Stevens professor Julie Pullen has been named to a major federal panel on climate change science alongside leading earth science experts from Yale, Princeton, Stanford, Columbia…
Graduate study in civil, environmental and ocean engineering goes beyond the fundamental knowledge required for each discipline and prepares graduates for collaborative and leadership roles in the industry.
Any applicants requesting assistantship appointments, and all applicants to the Ph.D. program, must provide GRE scores as well as evidence of ability to carry out independent work — can include a description of work for a master's thesis and/or career-related projects. GRE scores are not otherwise required but may be submitted in support of any application.
International students must demonstrate their proficiency in the English language prior to admission.
Master of Engineering and Master of Science degrees are offered in:
- Civil Engineering
- Construction Engineering and Management
- Construction Management
- Environmental Engineering
- Ocean Engineering
- Sustainability Management
Each program requires 30 credit hours of course work. Students have the option of writing a thesis to replace five to 10 credit hours of course work — strongly recommended for full-time students, those receiving financial support, or those planning to pursue doctoral studies. Admission into each master's program requires an undergraduate degree in engineering, or a related discipline, with a grade point average of "B" or better from an accredited college or university.
A Doctor of Philosophy degree is offered for students who wish to develop the capability to perform research or high-level design in civil, environmental or ocean engineering. The doctoral program requires a master's degree in a related field, an exceptional scholastic record and a unique dissertation proposal. Students must take a written qualifying examination that tests their comprehension of engineering and mathematics —within two years from the time of admission. Dissertation research must be based on an original investigation, must make a significant contribution to the field, and must be worthy of publication in current professional literature.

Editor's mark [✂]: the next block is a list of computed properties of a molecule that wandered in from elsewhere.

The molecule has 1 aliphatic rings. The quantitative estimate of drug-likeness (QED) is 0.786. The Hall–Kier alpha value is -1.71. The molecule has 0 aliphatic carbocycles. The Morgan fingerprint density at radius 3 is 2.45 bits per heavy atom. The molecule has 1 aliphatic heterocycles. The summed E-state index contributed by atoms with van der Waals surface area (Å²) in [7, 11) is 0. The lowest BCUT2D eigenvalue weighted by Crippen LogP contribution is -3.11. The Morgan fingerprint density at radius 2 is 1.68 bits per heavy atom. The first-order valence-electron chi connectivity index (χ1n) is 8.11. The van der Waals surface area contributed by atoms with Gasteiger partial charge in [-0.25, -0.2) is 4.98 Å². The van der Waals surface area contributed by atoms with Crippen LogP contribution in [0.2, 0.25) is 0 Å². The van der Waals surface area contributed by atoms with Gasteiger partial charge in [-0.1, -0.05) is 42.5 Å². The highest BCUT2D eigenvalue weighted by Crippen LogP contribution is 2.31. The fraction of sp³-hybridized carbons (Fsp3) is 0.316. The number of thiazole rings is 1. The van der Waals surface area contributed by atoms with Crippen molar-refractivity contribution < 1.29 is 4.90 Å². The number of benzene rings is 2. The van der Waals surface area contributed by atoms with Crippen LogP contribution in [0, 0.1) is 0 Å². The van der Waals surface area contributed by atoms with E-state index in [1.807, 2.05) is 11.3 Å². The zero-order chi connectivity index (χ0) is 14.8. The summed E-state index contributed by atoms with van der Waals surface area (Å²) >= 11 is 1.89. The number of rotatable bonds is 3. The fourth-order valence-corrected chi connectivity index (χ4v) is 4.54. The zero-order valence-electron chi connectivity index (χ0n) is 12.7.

Doctoral students are required to complete 84 credits of graduate work, 30 of which can be part of a master's program. The remaining 54 credits are made up of 15 to 30 credit hours of course work and 30 to 40 credit hours of dissertation work. Upon successful completion of the required course work, students must take an oral preliminary examination intended to evaluate their aptitude for advanced research and examine their understanding of the subjects associated with their dissertation topic. After a satisfactory performance on the preliminary examination, doctoral candidates may begin their dissertation. Upon completion, doctoral candidates must defend their dissertation in a public presentation.